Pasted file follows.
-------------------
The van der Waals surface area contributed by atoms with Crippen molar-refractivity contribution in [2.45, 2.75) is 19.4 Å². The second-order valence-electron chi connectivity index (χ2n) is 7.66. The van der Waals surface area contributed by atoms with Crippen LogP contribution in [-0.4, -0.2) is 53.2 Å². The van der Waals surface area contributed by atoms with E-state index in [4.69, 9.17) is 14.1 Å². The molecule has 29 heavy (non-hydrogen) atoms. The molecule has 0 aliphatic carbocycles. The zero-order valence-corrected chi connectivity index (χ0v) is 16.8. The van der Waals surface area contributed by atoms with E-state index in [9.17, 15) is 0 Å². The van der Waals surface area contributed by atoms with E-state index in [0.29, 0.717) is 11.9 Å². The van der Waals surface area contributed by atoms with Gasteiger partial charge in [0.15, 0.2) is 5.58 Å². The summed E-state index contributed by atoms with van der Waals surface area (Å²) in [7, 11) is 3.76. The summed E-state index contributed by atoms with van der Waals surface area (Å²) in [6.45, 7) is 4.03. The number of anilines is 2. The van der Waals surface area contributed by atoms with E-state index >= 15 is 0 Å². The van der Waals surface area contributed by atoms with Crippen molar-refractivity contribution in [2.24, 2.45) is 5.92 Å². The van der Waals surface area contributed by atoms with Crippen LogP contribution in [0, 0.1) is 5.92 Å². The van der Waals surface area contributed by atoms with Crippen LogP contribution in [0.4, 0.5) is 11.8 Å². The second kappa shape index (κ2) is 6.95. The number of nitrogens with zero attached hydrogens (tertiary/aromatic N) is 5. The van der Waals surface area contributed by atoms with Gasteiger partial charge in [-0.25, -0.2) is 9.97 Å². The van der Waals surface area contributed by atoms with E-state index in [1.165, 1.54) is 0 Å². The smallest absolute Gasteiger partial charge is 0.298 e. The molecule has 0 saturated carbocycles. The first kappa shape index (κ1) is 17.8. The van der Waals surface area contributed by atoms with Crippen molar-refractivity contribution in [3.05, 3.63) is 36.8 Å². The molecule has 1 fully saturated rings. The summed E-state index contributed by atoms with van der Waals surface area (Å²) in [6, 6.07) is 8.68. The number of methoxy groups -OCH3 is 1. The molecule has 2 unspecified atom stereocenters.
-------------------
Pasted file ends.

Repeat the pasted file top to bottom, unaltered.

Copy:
The van der Waals surface area contributed by atoms with Crippen molar-refractivity contribution in [2.45, 2.75) is 19.4 Å². The second-order valence-electron chi connectivity index (χ2n) is 7.66. The van der Waals surface area contributed by atoms with Crippen LogP contribution in [-0.4, -0.2) is 53.2 Å². The van der Waals surface area contributed by atoms with E-state index in [4.69, 9.17) is 14.1 Å². The molecule has 29 heavy (non-hydrogen) atoms. The molecule has 0 aliphatic carbocycles. The zero-order valence-corrected chi connectivity index (χ0v) is 16.8. The van der Waals surface area contributed by atoms with E-state index in [9.17, 15) is 0 Å². The van der Waals surface area contributed by atoms with E-state index in [0.29, 0.717) is 11.9 Å². The van der Waals surface area contributed by atoms with Gasteiger partial charge in [0.15, 0.2) is 5.58 Å². The summed E-state index contributed by atoms with van der Waals surface area (Å²) in [7, 11) is 3.76. The summed E-state index contributed by atoms with van der Waals surface area (Å²) in [6.45, 7) is 4.03. The number of anilines is 2. The van der Waals surface area contributed by atoms with E-state index >= 15 is 0 Å². The van der Waals surface area contributed by atoms with Crippen molar-refractivity contribution in [2.24, 2.45) is 5.92 Å². The van der Waals surface area contributed by atoms with Crippen LogP contribution in [0, 0.1) is 5.92 Å². The van der Waals surface area contributed by atoms with Crippen LogP contribution in [0.4, 0.5) is 11.8 Å². The second kappa shape index (κ2) is 6.95. The number of nitrogens with zero attached hydrogens (tertiary/aromatic N) is 5. The van der Waals surface area contributed by atoms with Gasteiger partial charge in [-0.25, -0.2) is 9.97 Å². The van der Waals surface area contributed by atoms with E-state index in [1.165, 1.54) is 0 Å². The smallest absolute Gasteiger partial charge is 0.298 e. The molecule has 0 saturated carbocycles. The first kappa shape index (κ1) is 17.8. The van der Waals surface area contributed by atoms with Crippen molar-refractivity contribution in [3.05, 3.63) is 36.8 Å². The molecule has 1 fully saturated rings. The summed E-state index contributed by atoms with van der Waals surface area (Å²) in [6, 6.07) is 8.68. The number of methoxy groups -OCH3 is 1. The molecule has 2 unspecified atom stereocenters.